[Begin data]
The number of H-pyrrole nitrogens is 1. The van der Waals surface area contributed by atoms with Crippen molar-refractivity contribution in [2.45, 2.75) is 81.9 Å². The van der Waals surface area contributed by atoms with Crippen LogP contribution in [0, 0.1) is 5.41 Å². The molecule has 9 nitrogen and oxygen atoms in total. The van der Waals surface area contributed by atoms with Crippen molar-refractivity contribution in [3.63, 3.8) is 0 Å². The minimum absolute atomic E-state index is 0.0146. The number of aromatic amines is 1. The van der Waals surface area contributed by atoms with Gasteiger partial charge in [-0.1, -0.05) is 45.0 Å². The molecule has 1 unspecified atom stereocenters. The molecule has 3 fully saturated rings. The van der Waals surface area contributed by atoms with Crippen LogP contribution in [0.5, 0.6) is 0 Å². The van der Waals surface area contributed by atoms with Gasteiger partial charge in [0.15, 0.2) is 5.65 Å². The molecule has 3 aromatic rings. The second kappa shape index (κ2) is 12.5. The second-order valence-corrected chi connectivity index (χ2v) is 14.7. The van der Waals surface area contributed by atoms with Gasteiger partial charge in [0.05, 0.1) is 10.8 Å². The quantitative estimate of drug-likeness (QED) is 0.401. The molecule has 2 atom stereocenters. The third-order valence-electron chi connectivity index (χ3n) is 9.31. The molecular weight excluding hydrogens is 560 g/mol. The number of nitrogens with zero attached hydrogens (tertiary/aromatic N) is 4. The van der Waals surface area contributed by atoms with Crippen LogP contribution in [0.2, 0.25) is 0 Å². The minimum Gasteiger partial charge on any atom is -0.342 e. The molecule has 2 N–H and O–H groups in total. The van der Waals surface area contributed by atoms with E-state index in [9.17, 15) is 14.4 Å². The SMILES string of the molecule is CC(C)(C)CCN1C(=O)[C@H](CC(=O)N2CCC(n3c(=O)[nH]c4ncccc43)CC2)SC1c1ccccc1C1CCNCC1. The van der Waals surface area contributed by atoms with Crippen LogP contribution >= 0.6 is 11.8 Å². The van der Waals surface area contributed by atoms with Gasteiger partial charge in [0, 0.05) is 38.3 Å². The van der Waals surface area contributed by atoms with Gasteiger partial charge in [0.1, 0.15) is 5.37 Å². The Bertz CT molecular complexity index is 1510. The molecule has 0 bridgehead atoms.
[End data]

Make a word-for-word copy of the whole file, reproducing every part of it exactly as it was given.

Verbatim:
The number of H-pyrrole nitrogens is 1. The van der Waals surface area contributed by atoms with Crippen molar-refractivity contribution in [2.45, 2.75) is 81.9 Å². The van der Waals surface area contributed by atoms with Crippen LogP contribution in [0, 0.1) is 5.41 Å². The molecule has 9 nitrogen and oxygen atoms in total. The van der Waals surface area contributed by atoms with Crippen molar-refractivity contribution in [3.63, 3.8) is 0 Å². The minimum absolute atomic E-state index is 0.0146. The number of aromatic amines is 1. The van der Waals surface area contributed by atoms with Gasteiger partial charge in [-0.1, -0.05) is 45.0 Å². The molecule has 1 unspecified atom stereocenters. The molecule has 3 fully saturated rings. The van der Waals surface area contributed by atoms with Crippen LogP contribution in [0.5, 0.6) is 0 Å². The van der Waals surface area contributed by atoms with Gasteiger partial charge in [0.15, 0.2) is 5.65 Å². The molecule has 3 aromatic rings. The second kappa shape index (κ2) is 12.5. The second-order valence-corrected chi connectivity index (χ2v) is 14.7. The van der Waals surface area contributed by atoms with Gasteiger partial charge in [0.05, 0.1) is 10.8 Å². The quantitative estimate of drug-likeness (QED) is 0.401. The molecule has 2 atom stereocenters. The third-order valence-electron chi connectivity index (χ3n) is 9.31. The molecular weight excluding hydrogens is 560 g/mol. The number of nitrogens with zero attached hydrogens (tertiary/aromatic N) is 4. The van der Waals surface area contributed by atoms with Crippen LogP contribution in [0.2, 0.25) is 0 Å². The minimum Gasteiger partial charge on any atom is -0.342 e. The molecule has 2 N–H and O–H groups in total. The van der Waals surface area contributed by atoms with E-state index in [9.17, 15) is 14.4 Å². The SMILES string of the molecule is CC(C)(C)CCN1C(=O)[C@H](CC(=O)N2CCC(n3c(=O)[nH]c4ncccc43)CC2)SC1c1ccccc1C1CCNCC1. The van der Waals surface area contributed by atoms with Crippen LogP contribution >= 0.6 is 11.8 Å². The van der Waals surface area contributed by atoms with Gasteiger partial charge in [0, 0.05) is 38.3 Å². The van der Waals surface area contributed by atoms with Gasteiger partial charge in [0.1, 0.15) is 5.37 Å². The Bertz CT molecular complexity index is 1510. The molecule has 0 bridgehead atoms.